Printer Friendly

Laura gardens.

It's spring! (Who wants to hear about legal problems?) In celebration of the season, I have decided to write about one of my personal passions: gardening. I take great pride in my garden, which is unique in several respects.

First, it is a very URBAN garden, located inside a glassed-in balcony on the 21st floor of the tallest building in the Washington D.C. metropolitan area. The view is spectacular; I can see all the way from Bethesda, Maryland to Arlington Cemetery, and right smack in the middle of my view is the National Cathedral. My garden is designed to highlight this great view. The cathedral is framed with plants, while the closer buildings are somewhat obscured by carefully arranged plants and growing vines.

Second, my glassed-in balcony is not really a greenhouse. Instead of having independent control of temperature, humidity, and sunlight, I have had to determine what "mini-climate" exists in each part of the balcony, in order to determine optimum plant choice. I achieve seasonal variation by moving certain of the plants through the different "mini-climates" throughout the course of the year.

With appropriate plant choices, I have been able to establish constant flower blooms from September through May. I derive much pleasure from being able to fool Mother Nature into providing me with flowers when most other folks are looking at barren trees. My greenery and flowers provide a dramatic contrast to the stark Washington winter view!

Finally -- and perhaps most importantly -- my garden is an able garden. It was designed not only for the "mini-climates" and to frame the view, but also with my MS in mind. I garden mostly in Rubbermaid self-watering containers and large clay pots; all of them sit on furniture dollies with large casters, so they may easily be moved around. The elevation achieved by the combination of pots and casters is appropriate for my seated height. I have adapted an indoor faucet so I do not have to tote water back and forth. And, I have chosen plants that work well together in the same pots, taking into account maximum blossoms, minimum care, and ability to thrive in containers in the available "mini-climates".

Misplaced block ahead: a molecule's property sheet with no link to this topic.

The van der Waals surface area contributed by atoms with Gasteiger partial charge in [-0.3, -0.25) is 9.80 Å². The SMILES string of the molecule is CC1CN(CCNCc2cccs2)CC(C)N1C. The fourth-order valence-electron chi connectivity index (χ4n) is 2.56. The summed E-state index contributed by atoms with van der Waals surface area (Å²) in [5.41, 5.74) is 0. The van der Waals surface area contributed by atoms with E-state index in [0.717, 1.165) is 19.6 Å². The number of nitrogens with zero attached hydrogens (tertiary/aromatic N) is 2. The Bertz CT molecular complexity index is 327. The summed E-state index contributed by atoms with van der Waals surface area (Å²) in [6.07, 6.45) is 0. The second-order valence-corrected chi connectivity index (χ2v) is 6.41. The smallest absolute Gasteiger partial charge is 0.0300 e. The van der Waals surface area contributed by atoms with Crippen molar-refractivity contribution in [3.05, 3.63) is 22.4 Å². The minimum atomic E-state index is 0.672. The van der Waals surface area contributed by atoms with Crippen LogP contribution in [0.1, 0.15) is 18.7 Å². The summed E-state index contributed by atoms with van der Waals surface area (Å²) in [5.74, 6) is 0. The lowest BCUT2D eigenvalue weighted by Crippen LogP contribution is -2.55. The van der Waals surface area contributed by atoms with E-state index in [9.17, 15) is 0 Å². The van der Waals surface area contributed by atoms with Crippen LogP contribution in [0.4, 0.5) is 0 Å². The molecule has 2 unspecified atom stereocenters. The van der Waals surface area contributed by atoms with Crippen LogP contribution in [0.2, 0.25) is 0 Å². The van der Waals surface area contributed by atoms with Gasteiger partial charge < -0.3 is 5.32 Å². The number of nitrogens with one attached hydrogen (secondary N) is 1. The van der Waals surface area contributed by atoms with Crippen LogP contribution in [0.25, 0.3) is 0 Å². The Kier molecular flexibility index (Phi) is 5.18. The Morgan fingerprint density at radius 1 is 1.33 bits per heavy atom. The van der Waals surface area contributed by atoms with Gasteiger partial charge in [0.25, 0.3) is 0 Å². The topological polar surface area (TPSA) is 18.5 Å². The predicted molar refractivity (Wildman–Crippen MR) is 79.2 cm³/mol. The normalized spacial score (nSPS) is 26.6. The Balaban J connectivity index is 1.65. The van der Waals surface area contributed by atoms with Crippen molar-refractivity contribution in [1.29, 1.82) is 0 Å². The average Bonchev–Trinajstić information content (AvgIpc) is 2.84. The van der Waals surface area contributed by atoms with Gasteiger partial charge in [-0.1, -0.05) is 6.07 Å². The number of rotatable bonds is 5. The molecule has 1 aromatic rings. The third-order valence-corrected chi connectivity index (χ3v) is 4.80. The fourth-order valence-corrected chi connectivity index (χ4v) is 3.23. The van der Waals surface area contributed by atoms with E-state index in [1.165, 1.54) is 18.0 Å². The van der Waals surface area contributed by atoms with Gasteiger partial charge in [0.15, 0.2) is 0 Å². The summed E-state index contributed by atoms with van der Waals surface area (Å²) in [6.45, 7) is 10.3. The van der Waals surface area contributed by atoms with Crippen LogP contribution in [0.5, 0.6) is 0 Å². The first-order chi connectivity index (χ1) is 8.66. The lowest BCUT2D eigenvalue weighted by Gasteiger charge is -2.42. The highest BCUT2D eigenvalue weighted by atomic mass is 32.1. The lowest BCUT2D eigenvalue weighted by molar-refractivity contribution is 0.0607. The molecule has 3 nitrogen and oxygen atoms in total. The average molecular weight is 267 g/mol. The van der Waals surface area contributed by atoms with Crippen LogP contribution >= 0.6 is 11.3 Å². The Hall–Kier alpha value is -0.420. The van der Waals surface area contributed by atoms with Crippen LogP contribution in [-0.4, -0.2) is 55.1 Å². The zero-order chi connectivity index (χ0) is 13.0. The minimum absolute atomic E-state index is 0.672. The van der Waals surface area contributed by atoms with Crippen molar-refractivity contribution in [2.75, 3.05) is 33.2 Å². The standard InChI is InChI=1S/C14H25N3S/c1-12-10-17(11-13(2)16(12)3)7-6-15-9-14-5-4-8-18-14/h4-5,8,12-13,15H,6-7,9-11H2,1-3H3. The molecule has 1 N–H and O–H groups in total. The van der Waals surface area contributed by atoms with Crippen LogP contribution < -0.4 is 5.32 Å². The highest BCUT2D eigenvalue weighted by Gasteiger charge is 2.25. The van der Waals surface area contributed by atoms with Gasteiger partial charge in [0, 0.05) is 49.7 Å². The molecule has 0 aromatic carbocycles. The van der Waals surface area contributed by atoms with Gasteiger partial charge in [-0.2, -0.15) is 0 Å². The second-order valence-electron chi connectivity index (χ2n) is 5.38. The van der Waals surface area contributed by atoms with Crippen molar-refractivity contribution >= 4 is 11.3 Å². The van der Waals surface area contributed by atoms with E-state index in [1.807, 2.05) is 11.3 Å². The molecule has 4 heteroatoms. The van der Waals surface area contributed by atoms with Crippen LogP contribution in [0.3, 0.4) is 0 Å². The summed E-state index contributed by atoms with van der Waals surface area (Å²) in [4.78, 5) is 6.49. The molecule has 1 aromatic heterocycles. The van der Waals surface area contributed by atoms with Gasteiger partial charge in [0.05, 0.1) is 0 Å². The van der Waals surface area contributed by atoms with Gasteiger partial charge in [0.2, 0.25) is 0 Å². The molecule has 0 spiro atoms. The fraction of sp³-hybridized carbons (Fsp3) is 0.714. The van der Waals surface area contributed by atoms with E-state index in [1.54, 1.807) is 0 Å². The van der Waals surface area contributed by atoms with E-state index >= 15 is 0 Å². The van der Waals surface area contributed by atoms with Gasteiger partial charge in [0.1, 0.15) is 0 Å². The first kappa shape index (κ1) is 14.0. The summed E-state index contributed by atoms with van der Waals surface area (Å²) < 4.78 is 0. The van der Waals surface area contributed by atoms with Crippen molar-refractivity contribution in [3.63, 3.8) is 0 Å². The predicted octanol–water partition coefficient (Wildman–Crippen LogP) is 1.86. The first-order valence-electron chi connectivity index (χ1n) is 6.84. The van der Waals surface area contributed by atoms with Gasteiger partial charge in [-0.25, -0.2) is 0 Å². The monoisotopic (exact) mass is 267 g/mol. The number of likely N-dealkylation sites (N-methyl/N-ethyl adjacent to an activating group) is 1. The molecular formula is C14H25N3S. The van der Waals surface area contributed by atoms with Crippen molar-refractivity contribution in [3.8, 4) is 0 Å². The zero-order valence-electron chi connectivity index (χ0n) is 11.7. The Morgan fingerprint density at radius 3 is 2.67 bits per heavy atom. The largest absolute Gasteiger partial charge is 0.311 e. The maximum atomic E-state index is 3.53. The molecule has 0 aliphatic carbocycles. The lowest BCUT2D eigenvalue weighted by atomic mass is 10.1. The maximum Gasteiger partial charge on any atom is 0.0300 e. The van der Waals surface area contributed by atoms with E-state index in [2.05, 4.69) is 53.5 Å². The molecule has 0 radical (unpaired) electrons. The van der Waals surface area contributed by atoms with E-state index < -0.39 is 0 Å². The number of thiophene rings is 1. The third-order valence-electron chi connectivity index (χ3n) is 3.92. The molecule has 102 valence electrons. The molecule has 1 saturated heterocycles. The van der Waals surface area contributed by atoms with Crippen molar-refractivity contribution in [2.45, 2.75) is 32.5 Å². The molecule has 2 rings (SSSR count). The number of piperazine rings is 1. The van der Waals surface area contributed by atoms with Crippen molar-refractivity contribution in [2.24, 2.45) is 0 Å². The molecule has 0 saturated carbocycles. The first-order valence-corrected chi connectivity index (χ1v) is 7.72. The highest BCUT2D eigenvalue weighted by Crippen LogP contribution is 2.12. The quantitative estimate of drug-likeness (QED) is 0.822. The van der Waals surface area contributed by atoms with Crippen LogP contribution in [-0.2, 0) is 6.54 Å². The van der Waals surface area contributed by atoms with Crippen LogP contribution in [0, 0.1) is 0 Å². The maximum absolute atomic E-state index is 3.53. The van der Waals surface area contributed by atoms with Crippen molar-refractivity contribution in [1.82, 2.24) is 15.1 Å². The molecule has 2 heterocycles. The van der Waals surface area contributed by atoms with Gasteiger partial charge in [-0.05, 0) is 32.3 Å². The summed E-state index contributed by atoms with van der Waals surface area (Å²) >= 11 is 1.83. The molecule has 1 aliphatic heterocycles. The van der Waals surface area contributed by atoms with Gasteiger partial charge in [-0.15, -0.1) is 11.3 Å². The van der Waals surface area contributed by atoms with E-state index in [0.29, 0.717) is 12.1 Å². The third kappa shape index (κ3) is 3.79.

Because every gardening situation is different, I would like to recommend a thorough treatment of the subject: Accessible Gardening for People with Physical Disabilities by Janeen R. Adil, published by Woodbine House, 1994, 300 pages, paperback, $16.95.

This book contains a wealth of information for both new and experienced physically disabled gardeners. It includes instructions for establishing ground-level, raised-bed, planter box, container, or vertical gardens. It has a thorough review of plant choices based on disability-related considerations, a special chapter on gardening for children, and advice on pests and diseases. (My Rubbermaid containers were suggested on page 46.) I had never seen a gardening book that discussed toe space and reach range until I found this book!

Laura Cooper is a disability rights lawyer and a key Society volunteer. Her column usually provides legal and financial guidance.
COPYRIGHT 1997 National Multiple Sclerosis Society
No portion of this article can be reproduced without the express written permission from the copyright holder.
Copyright 1997, Gale Group. All rights reserved. Gale Group is a Thomson Corporation Company.

Article Details
Printer friendly Cite/link Email Feedback
Title Annotation:According to the Law
Author:Cooper, Laura
Publication:Inside MS
Article Type:Column
Date:Mar 22, 1997
Words:500
Previous Article:Multiple Sclerosis: A Guide for the Newly Diagnosed.
Next Article:Cruising the information highway ... on a scooter.
Topics:


Related Articles
Where the growth is in lawn & garden.
Condos to have garden retreat.
Christmas controversy. (Making the Difference).
Gardening in the Dark.?

Terms of use | Privacy policy | Copyright © 2021 Farlex, Inc. | Feedback | For webmasters